Notes from the road: Wisconsin-Purdue

This past Saturday featured two of the Big Ten's best as the Purdue Boilermakers hosted the Wisconsin Badgers in a battle for first place in the conference. The game was of particular interest to NFL scouts as both teams have top prospects playing for them. Our man Brent Foshee was on the sidelines in Lafayette, Indiana taking in the action for all four quarters and here's his report.

Though Big 10 rules prevent professional scouts from gaining access to either the press box or the sidelines,  many of the scouts who were present were watching Kyle Orton, Taylor Stubblefield, Antaj Hawthorne, Erasmus James and other top prospects.

Wisconsin's defense stifled Kyle Orton and the Purdue offense in the first half.  Badger Erasmus James, who's having a monster senior season and is making a big move up draft boards,  constantly applied pressure on Orton and made several big plays behind the line of scrimmage against the run.  In addition to displaying strength and a quick first step, James gave maximum effort at all times.  James left the game in the second half due to a sprain ankle and will sit on the bench next week when UW takes on Northwestern.  The same cannot be said for the Badgers highest rated prospect, defensive tackle Anttaj Hawthorne.  Hawthorne looked like the best player on the field for a snap or two then disappears for stretches at a time playing uninspired football.  Jason Jefferson, another top defensive tackle prospect for the Badgers, defeated one-on-one blocking and hustled in pursuit of ball carriers all day but did not show superior strength or athletic ability.  End Jonathan Welsh played only in the first half, but is a pass rusher who maximizes his superior speed on every play.  Welsh is very thin and looks almost like a wide receiver, which is why many project the collegiate defensive end to outside linebacker in the NFL.  Kalvin Barrett may have been the Badgers best defensive tackle of the day.   A former offensive guard, Barrett got push up the field which forced Purdue to double team him for much of the evening.  Scott Starks impressed with his coverage skills and willingness to defend against the run.  Though he is short, Starks displayed solid fundamentals and was rarely tested by Orton.  Another defensive back who impressed was saftey Jim Leonhard.  Physical against the run, Leonhard makes up for his lack of size by getting a good break on the ball.

Offensively the Badgers were not as impressive.  Their highly touted line had trouble all night with Purdue's pass rushers and linebackers.  Morgan Davis, the Badgers left tackle, is slow footed and has difficultly playing in space.  Sized well, Davis will likely be limited to the strong side, or possibly guard, at the next level.  Jonathan Clinkscale and Dan Buenning had difficulty all night opening holes and neither showed the ability to pull effectively or play in space.  Clinkscale does not appear to have a mean streak and instead of finding a defender to hit he frequently waits for one to come to him, and then he simply holds his ground instead of attacking assignments.  Center Donovan Raiola got good push in the running game but had difficultly in space or on the second level, which was strange for the usually nifty blocker.  The ineffective play of the Badgers offensive line hampered Wisconsin tailback Anthony Davis.  Davis is a smallish back that is neither strong nor fast.  He did do a nice job in the passing game but did not show speed or power.  Darrin Charles is a physical receiver that should get a look based on his size alone.  He runs good routes yet is not a deep threat.  Conversely, Jonathan Orr is a deep threat that does not run good routes.  Brandon Williams is a quick dependable receiver.  He runs good routes, does a nice job in running after the catch, and shows the ability to find the soft spot in the zone.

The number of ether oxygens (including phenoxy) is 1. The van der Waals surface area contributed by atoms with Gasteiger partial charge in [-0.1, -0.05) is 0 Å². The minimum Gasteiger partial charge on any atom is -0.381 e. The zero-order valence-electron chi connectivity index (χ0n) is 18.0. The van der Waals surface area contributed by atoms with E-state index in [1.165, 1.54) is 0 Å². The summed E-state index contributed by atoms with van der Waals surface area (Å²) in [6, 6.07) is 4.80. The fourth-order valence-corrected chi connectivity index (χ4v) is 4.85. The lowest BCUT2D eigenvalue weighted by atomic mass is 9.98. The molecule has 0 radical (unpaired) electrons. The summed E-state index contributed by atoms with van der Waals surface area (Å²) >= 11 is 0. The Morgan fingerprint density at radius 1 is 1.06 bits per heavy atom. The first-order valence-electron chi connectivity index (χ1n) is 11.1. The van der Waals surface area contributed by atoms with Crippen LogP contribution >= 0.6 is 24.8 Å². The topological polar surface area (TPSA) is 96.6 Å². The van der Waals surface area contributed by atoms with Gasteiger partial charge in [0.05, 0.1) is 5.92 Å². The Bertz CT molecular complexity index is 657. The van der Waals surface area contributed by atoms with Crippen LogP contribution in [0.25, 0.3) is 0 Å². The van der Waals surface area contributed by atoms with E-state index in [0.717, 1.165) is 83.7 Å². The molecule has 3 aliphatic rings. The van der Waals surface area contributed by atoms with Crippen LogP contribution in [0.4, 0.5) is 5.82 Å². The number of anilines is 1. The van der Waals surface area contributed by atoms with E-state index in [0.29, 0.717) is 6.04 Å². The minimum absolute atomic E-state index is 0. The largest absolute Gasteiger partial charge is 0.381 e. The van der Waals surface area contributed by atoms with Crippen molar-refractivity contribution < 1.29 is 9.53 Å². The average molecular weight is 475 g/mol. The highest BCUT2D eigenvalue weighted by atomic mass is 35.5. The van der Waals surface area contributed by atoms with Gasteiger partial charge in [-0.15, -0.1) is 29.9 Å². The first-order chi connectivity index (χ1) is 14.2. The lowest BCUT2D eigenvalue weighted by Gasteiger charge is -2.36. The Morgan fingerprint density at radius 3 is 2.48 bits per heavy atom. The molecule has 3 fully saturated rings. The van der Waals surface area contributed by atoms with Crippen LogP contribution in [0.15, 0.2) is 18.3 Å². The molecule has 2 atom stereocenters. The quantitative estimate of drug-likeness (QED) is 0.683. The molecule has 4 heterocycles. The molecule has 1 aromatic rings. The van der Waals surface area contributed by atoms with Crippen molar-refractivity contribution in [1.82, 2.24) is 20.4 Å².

The day started off poorly for Heisman Trophy contender Kyle Orton, even before the games first snap.  Warming up against the wind, Orton under threw every receiver on deep routes.  He has great accuracy and good velocity on short and intermediate routes but may not have the arm strength to drive the ball downfield.  Orton locks onto his primary target and tends to force throws.  While he is good avoiding pressure and throwing on the run, he tends to release the ball off his back foot and his footwork was inconsistent throughout the night.  Orton's favorite target, Taylor Stubblefield, is a physical receiver.  Stubblefield had several uncharacteristic drops on Saturday and while he is fearless going over the middle he lacks speed and must rely on double moves to get down field, behind opponents.  The Boilermakers two young offensive line prospects Tyler Moore and Matt Turner both did a nice job of holding the point in pass protection but neither is a mauler and both must get stronger.

 

Purdue's lone defensive prospect is cornerback Antwaun Rogers.  Rogers shows good reaction and adequate speed but is a sloppy player who stares down the quarterback and has only a token backpedal.

Brent Foshee is editor of Colts Insiders and has worked with the TFY Draft Preview scouting players for two years.


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